Ann Hulbert

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Eleanor Clark watches the future come to Boonton, Vermont in Gloria Mundi, and she doesn't think it works…. [The] real estate boom tears up the Green Mountain countryside and disrupts a contented rural community of loyal neighbors, extended families, and hippy-ish hangers-on…. In Gloria Mundi's wilder setting, commercialism makes more sinister, violent inroads. Modern, man-made evil stalks the woods in the form of a berserk murderer, a rapacious motorcycle gang, and a deluded hypocrite—all of whom make the shady developer who arrives in Boonton before them look like a pale fiend. (pp. 38-9)

But this really isn't a grisly thriller. It's a village novel in which the characters, not the sensational scenes of ruin, are in the foreground. Clark sees to it that Boonton includes a representative array of contemporary rural types…. This is the kind of community Clark has known long and well … and she often treats her characters as old neighbors rather than as her own literary creations in need of irony, judgment, and insight. A little too fondly and flatly, she presents people who clearly mean more to her than they do to us. Even Clark herself never fully figures out the strangers who descend on Boonton … and so again neither do we.

Nostalgia may blur and idealize Clark's sense of a community and a way of life, but it clarifies her vision of her New England setting. Clark makes us know Boonton in our mind's eye and in our nerves. She has seen glory among these hills, and she records the terror that replaces it—the bestial horror of human devastation in mountains and dense woods. At first Clark still catches a glimpse of peace in the solid hills…. But Clark isn't guardedly optimistic or ambivalent for long. The glory doesn't pass away gradually, trailing a glimmer of hope in the promise of change. It is just snuffed out, and Clark keeps on groping after her dark, winding plot. (pp. 39-40)

Ann Hulbert, "Brief Reviews: 'Gloria Mundi'," in The New Republic (reprinted by permission of The New Republic; © 1979 The New Republic, Inc.), Vol. 181, No. 15, October 13, 1979, pp. 38-40.

Stephen Goodwin

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Gloria Mundi is a jeremiad. The title comes from the phrase Sic transit gloria mundi—So passes away the glory of this world—but Eleanor Clark's new novel is less a lamentation than a denunciation. Be prepared, when you open this book, for wrath and vitriol….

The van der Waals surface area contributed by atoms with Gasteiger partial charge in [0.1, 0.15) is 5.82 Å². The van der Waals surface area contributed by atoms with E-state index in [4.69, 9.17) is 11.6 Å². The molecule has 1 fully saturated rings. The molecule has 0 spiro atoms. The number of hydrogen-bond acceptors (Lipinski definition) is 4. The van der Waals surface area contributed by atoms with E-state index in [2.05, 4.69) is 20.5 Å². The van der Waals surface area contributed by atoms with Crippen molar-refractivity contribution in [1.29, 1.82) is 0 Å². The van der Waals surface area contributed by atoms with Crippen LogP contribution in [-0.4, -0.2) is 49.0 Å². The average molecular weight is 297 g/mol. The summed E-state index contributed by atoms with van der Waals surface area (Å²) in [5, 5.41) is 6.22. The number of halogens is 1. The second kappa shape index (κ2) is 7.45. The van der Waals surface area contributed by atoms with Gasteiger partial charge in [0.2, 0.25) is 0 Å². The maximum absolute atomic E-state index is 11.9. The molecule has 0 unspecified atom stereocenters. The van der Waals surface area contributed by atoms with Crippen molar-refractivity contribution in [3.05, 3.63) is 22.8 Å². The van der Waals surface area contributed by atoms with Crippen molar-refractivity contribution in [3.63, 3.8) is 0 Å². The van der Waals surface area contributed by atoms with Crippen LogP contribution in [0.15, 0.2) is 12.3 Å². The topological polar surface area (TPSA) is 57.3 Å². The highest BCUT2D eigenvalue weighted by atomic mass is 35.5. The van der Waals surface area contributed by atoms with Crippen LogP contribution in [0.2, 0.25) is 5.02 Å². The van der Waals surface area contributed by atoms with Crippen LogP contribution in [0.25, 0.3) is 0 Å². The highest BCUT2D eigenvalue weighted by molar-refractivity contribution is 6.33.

She has always recoiled from hypocrisy, corruption and turpitude, and from all the excuses—how she loathes the rhetoric of self-fulfillment!—trotted out to dignify baseness. Words like "fate," "justice," "noble" and "excellence" are still part of her active vocabulary, and the tone of her anger has always been Olympian. She doesn't want to waste thunderbolts on flies—and that's the trouble with Gloria Mundi. Unable to find in this inglorious world an object worthy of her wrath, she grows ill-tempered and uses her powers as Zeus used his, capriciously and wantonly….

[A brutally pointless] murder is merely one element in an intricate plot that brings together all sorts of deplorable characters…. The plot has a Dickensian richness of circumstance and coincidence—but to Clark circumstance is arbitrary, and coincidence is a poor, piddling, puny substitute for fate.

Eleanor Clark's contempt for plot shows in her treatment of dramatic scenes—she avoids them whenever possible—and in the murkiness of her narrative. The reader is hardly more aware of the gruesome forces at work than the characters in the novel. Things happen—that's all that can be said, but what an awful thing to have to say. Things happen—what could be more stupid and horrifying?

So this plot is a plot after all, a plot in the sense of a conspiracy. If the conspirators were individuals acting with design, destinies might have meaning; but in a world without order, when the only conspirators are events, it is our wretched fate to be cheated of meaning.

The language in this novel is calculated to strip away those fatuous pretexts that usually pass for meaning. Clark is not much interested in the niceties of observation that are usually called "insight," still less in the attitude praised as "compassion."…

Some readers of Gloria Mundi will no doubt complain that these characters are not likable, that the plot is hard to follow, that Clark's wrath invades every perception. This is all true, but it shouldn't prevent you from giving this novel a chance….

Eleanor Clark, I'm glad to say, is a failure of evolution. She has not shed her moral tail, nor forgotten how to thrash it. Like some fierce and splendid dragon, she reminds us that our own world might yet contain glories. She makes us know that we are craven if we settle for anything less.

Stephen Goodwin, "Thrashing Her Moral Tail," in Book World—The Washington Post (© 1979, The Washington Post), October 28, 1979, p. 4.

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Clark, Eleanor (Vol. 5)